Kentaro Okuda is the chief executive at Nomura
Courtesy Nomura

Meditation is the art of consciously zoning in on the unconscious. Take breathing as an example. Only when you focus on inhaling and exhaling do you realize that you usually breathe unconsciously. Similarly, the pandemic made us realize that things we do unconsciously each day can no longer be taken for granted.

This is also true in the workplace. Before the pandemic, it was second nature to come into the office and meet people face to face. But that all changed as the safety of our people and clients became our top priority and we had to look for new ways of doing things. Through a process of trial and error, we realized that we could operate remotely. Of course, digital tools and the efforts of our people played a huge part in making this possible. Indeed, changes that would normally take years in Japan happened in just a few months. I would highlight three reasons why these reforms are here to stay.

First, to achieve sustainable growth in a rapidly shifting environment, it is critical to attract and retain diverse talent. As with many workers around the world, Japanese people are becoming more accustomed to working from home, overcoming challenges and finding the right work-life balance.

In the post-pandemic world, Nomura is aiming for a hybrid work style that combines time in the office and remote working. We have been looking at ways to maintain productivity while away from the office. We were encouraged to see how well people have adapted and succeeded when asked to work from home. Flexibility can also help alleviate stress related to childcare and other personal matters, and it opens up options for hiring, enabling access to a wider talent pool to create a more diverse organization.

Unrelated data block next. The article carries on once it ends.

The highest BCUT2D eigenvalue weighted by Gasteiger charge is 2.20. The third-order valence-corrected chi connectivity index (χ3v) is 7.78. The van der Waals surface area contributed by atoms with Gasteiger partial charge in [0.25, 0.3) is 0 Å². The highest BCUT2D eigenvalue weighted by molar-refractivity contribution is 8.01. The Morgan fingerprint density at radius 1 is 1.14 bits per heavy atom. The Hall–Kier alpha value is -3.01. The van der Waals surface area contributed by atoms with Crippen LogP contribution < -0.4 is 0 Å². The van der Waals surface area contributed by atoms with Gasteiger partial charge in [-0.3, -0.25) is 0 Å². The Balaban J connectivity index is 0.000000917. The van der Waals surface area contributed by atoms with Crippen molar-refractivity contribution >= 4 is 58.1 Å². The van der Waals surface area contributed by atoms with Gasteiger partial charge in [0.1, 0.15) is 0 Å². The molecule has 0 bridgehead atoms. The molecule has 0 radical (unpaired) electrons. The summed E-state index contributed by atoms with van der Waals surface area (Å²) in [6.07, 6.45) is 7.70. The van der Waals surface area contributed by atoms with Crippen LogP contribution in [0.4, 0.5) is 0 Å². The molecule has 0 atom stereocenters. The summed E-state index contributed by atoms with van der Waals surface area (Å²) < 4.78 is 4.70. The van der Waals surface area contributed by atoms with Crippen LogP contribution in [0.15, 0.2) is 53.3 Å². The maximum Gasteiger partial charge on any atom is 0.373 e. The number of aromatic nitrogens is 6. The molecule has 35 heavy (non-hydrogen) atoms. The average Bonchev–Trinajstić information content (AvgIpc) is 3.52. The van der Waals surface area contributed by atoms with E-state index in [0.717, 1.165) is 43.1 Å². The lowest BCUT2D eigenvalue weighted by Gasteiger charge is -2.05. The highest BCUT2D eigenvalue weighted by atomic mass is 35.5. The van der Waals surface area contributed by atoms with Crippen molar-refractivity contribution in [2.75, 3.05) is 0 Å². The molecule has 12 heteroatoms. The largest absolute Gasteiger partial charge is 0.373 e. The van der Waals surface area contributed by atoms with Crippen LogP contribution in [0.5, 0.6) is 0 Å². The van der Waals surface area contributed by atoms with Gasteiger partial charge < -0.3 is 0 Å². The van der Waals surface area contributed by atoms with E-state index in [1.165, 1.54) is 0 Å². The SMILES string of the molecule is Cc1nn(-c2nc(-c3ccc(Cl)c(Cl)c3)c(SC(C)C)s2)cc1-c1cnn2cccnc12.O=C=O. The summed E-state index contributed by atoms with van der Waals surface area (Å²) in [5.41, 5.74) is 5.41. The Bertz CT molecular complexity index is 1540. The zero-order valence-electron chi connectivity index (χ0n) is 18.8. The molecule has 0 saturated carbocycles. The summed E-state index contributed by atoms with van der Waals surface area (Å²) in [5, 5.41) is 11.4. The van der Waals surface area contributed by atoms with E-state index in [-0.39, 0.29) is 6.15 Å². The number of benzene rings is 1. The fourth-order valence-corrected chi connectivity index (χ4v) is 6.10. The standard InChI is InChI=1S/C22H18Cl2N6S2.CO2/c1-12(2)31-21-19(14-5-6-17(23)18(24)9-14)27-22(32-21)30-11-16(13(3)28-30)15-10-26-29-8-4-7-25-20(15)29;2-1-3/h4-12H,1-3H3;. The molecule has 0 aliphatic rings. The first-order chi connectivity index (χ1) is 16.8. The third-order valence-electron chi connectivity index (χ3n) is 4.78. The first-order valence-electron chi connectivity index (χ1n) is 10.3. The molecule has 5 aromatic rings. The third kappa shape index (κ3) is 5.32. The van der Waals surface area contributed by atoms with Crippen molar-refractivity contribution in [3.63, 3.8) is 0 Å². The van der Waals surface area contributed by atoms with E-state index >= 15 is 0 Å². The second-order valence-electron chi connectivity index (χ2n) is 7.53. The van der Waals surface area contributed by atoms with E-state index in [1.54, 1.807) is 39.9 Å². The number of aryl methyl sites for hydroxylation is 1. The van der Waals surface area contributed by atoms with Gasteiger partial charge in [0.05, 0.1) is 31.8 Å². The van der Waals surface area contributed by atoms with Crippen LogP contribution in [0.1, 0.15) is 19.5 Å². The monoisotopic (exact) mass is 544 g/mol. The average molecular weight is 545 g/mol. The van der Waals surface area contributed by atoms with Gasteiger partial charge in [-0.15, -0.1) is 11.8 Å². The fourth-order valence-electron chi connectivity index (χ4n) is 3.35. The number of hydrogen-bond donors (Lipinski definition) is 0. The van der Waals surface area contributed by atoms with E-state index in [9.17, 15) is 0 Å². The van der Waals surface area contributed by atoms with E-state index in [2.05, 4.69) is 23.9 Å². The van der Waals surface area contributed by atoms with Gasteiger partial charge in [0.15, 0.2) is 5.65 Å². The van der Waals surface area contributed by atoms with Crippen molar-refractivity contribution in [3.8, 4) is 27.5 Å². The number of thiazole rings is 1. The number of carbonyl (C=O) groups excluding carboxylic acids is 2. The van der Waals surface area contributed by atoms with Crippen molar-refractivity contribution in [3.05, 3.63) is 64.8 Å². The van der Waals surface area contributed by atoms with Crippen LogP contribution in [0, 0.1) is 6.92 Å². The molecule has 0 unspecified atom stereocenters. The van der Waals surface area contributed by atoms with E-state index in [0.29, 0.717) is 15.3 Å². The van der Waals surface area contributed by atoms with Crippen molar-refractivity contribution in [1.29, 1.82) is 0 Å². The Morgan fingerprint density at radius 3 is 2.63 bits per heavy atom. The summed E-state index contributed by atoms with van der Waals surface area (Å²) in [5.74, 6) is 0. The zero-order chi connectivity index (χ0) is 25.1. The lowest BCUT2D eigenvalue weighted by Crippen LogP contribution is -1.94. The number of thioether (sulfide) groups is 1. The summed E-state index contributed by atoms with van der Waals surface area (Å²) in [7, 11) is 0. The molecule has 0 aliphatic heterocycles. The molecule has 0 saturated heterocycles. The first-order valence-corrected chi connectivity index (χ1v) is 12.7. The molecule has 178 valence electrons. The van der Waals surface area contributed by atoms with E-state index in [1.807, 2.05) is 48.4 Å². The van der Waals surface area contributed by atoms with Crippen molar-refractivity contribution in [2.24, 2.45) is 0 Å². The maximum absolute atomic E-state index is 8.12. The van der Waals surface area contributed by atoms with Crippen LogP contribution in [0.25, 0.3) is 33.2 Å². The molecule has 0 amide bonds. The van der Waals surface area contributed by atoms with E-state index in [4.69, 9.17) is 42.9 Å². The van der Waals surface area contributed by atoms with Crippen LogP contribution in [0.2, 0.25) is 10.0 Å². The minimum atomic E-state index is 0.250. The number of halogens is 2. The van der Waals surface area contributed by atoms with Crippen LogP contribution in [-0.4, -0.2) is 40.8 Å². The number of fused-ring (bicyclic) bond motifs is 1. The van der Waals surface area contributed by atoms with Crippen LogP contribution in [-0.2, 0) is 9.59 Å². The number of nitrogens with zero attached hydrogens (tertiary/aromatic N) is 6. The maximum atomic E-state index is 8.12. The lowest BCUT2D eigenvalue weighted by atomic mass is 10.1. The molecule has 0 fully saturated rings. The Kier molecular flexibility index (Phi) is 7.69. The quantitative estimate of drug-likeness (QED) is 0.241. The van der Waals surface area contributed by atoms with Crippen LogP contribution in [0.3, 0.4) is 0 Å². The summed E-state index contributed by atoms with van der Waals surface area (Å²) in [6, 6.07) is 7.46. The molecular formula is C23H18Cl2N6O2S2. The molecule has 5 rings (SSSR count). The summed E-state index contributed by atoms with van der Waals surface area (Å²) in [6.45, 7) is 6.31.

Second, the way we interact with clients is changing. Many Japanese people, particularly the older generation, value face-to-face contact when discussing their personal finances. We understand these clients are not comfortable using apps and websites or even talking on the phone. Their desire for personal interaction may have even become stronger over the past 18 months. On the flip side, younger people are much more comfortable interacting online and the lack of in-person contact has been less of an issue for them.

For corporate clients, change occurs when we adapt to the new ways they want to do business. A good example is the spread of “Cool Biz”, a Japanese government campaign to help reduce electricity consumption by limiting the use of air conditioning, while encouraging a more relaxed dress code during the summer months. If your client dresses casually, then you do too, regardless of your own company’s policy. Similarly, if a client wants to meet online rather than in person, then you adapt accordingly. That then becomes the new normal.

Third, digital transformation will help us overcome some of the inconveniences of working online. Just look at how videoconferencing is advancing. In a voice-only situation, it is difficult to judge the reaction of the other party. Seeing the other person on screen makes a world of difference. It won’t be long before technological advances enable us to feel like we are in the same room. Increased connectivity should also help ease the loneliness and isolation that often affects people working from home.

Better technology alone is not enough. Educating employees about how to harness that technology to work more efficiently and boost their productivity is essential, and we have already launched a program to do so.

On an interpersonal level, other dynamics come into play. For new graduates and their mentors, and for managers who oversee a team, the connectivity they get from physically working alongside people is hard to replicate in a digital environment, especially for roles where learning and development is similar to an apprenticeship. Water cooler or coffee break moments, where impromptu ideas are shared between colleagues, are also hard to recreate online, but like many others we are exploring ways to do so.

Hybrid working gives people more freedom and changes how they spend their time—commuting time can be used for more productive or meaningful tasks. That said, when implementing new ways of working it is important to not apply a one-size-fits-all approach. Stay flexible and make incremental adjustments to find what works best for each region, country, or business. At Nomura, in order to realize our management vision of achieving sustainable growth by helping resolve social issues, we aim to create a work model that best reflects our values and corporate culture.

Kentaro Okuda is the chief executive at Nomura

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